The Japanese photography icon’s posthumous masterpiece finally available again
Ihei Kimura is one of Japan’s most celebrated photographers. “Chugoku no Tabi” ("Journey to China"), his last book, released two months after his death in 1974, features photographs taken by Kimura during several trips to and through China between 1964 and 1973, the period of the Cultural Revolution.
In color and monochrome photographs taken on the streets streets, in parks, restaurants, workshops, leisure spots and at theater performances, Kimura documented ordinary people living their daily lives, always focused on the humanity of his subjects. Featuring some of his last images, the book allows readers a close look at Kimura’s refined, unique style as a photographer.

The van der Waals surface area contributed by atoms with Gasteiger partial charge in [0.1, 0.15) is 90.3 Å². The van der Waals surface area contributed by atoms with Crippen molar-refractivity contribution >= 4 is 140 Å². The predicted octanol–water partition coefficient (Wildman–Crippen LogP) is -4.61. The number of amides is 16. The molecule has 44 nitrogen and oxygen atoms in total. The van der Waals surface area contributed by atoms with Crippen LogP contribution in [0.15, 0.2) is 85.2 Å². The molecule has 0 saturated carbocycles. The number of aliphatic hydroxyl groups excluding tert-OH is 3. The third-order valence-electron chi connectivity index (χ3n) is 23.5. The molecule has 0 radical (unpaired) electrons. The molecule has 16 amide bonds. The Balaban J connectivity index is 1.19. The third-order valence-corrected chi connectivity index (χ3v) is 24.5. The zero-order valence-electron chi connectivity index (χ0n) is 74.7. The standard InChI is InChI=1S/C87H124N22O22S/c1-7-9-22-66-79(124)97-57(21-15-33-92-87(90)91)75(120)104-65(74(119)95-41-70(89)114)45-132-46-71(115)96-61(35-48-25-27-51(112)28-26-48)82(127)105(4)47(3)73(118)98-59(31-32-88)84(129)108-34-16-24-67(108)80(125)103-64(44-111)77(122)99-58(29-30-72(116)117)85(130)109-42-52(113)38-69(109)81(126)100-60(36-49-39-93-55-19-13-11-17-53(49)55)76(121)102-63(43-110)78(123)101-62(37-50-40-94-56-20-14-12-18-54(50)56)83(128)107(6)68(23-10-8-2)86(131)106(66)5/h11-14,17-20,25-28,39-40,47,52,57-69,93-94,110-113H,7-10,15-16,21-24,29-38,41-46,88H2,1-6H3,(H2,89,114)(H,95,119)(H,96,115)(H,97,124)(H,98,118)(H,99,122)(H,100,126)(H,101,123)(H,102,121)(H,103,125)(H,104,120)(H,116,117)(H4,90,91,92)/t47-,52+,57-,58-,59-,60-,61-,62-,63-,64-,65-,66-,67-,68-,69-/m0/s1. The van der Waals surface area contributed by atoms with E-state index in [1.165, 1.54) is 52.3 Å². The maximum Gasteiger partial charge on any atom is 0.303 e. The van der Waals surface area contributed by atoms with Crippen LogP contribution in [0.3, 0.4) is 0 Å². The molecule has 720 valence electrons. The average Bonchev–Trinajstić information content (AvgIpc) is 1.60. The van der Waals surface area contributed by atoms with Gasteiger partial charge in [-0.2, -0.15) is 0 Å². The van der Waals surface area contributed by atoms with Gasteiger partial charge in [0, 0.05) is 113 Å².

This reprint of “Chugoku no Tabi” ("Journey to China") was supervised by Takeyoshi Tanuma, a disciple of Ihei Kimura’s. The cover retains Hiromu Hara’s original powerful design. The book also includes an essay by Kenzo Nakajima as well as an afterword by Ihei Kimura written shortly before his death (all texts included in Japanese and in Chinese translation).
About Ihei Kimura
Ihei Kimura is a pioneer of Japanese photography who, along with Ken Domon, is regarded as one of Japan’s great masters. His work has had an immeasurable impact on photographers both during and after his lifetime. Following his death in 1974, the Kimura Ihei Award for new photographers was established in his honor and remains one of Japan’s most important photography awards.